Arthur King : Mina Las Pintadas

Arthur King is an art collective led by multimedia artist Peter Walker. He runs AK Studio and assembles musicians, sculptors, designers, and filmmakers to collaborate on various projects. It’s the kind of collective any artist dreams to be able to work within; sharing their skills, knowledge, and imagination with other like-minded creative types.

One of the musical aspects of Arthur King is the Changing Landscapes series, where “Walker and collaborators to set up camp in a particular locale, observing and collecting sounds and ideas to be reprocessed through creative reinterpretations of those locales––whether the Scottish Isle of Eigg, an Iowa farm, or a copper mine in Chile.”

In the case of that Chilean mine the result is Minas Las Pindatas, a rhythmically dense and sparsely constructed record that at times sounds like morse code from the center of the earth, while other times has the tribal groove of Miles Davis deep in his late 60s/early 70s electric phase.

Minas Las Pindatas, if you didn’t know it was recorded in a Chilean mine, locks into the exploratory world of late 60s/early 70s experimental jazz and Krautrock. Rhythm is king here, and the clicks and clacks doused in that natural reverb feel as much cosmic as they do organic. “Gracias a San Lorenzo” wavers on a skeletal beat as flute embarks on a cavernous journey. As much Mwandishi and Sextant as it is early Can and Popol Vuh. Ethereal psychedelics emerge in wonky electronics, giving the proceedings an air of mystery. “La Farola” rolls out over 13 minutes, laying out a dark expanse with a wobbly synth line, distant horns, and what sounds like wind chimes in the distance. This feels more like exploratory jazz than a nature soundtrack in a cave and I’m here for it.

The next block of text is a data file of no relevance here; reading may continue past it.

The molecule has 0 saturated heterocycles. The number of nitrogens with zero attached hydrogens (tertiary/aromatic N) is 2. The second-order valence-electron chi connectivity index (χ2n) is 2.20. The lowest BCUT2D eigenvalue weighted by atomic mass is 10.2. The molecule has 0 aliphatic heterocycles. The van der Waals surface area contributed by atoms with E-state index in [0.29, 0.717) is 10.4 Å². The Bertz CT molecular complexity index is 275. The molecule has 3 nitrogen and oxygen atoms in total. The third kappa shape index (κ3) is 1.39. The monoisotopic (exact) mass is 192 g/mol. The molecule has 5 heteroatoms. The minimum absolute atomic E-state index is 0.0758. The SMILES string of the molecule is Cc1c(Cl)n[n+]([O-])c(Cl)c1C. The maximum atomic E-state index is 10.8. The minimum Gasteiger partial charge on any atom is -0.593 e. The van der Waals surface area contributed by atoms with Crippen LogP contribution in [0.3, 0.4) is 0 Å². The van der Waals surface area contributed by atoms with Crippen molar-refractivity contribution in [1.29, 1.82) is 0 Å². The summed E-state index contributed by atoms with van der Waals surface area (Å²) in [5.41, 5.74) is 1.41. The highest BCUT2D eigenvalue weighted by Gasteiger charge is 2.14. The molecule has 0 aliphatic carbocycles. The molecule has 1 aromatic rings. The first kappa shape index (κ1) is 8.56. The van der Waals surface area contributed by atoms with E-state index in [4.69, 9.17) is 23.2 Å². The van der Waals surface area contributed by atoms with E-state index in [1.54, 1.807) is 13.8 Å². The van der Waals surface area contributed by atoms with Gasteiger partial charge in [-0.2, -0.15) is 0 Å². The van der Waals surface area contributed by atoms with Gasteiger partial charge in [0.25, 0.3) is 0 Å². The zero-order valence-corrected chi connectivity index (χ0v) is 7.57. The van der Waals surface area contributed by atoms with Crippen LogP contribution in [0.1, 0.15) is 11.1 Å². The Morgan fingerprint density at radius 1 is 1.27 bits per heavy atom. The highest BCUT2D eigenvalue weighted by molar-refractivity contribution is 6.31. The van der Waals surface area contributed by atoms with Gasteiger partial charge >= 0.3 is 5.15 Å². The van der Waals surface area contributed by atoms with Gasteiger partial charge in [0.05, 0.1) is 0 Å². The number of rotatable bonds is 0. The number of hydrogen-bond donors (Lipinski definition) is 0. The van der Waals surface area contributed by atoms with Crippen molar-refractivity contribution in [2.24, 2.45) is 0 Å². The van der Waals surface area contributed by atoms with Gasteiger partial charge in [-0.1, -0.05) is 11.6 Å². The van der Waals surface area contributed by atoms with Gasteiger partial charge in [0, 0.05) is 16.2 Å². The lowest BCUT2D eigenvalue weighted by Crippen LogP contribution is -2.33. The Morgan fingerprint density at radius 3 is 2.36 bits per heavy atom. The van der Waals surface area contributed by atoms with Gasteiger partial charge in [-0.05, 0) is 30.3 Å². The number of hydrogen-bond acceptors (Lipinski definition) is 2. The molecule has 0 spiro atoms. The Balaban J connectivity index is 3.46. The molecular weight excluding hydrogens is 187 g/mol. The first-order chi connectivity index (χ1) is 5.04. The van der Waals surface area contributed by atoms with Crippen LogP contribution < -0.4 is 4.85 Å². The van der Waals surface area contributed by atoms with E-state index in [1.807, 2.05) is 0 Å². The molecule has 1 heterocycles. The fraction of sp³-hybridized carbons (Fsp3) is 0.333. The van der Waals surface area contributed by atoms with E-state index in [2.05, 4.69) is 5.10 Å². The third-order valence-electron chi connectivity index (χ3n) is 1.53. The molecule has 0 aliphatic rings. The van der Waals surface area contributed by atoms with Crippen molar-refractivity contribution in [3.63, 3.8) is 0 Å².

“Caminando” might be the darkest and most mysterious track here as it closes out the album on ghost-like moans and near horror film tension. It sounds like the kind of noise you definitely don’t want to hear as your exploring a Chilean mine. Though despite the spooky nature of this piece, there’s still a heartbeat rhythm keeping time as we wander further into the darkness.

Over the course of 6 expansive and exploratory tracks Arthur King make good use of their surroundings, allowing nature to become as much a part of the recording process as the instruments themselves. Finding the magic within these distinct locales gives the recordings a sort of ethereal quality. It gives a whole new facet to field recordings and offers up some fascinating sound experiences. Minas Las Pindatas is an incredible musical journey, and an organic collaboration between artists and Mother Nature. Excited to see what Arthur King and Changing Landscapes has in store for next time.

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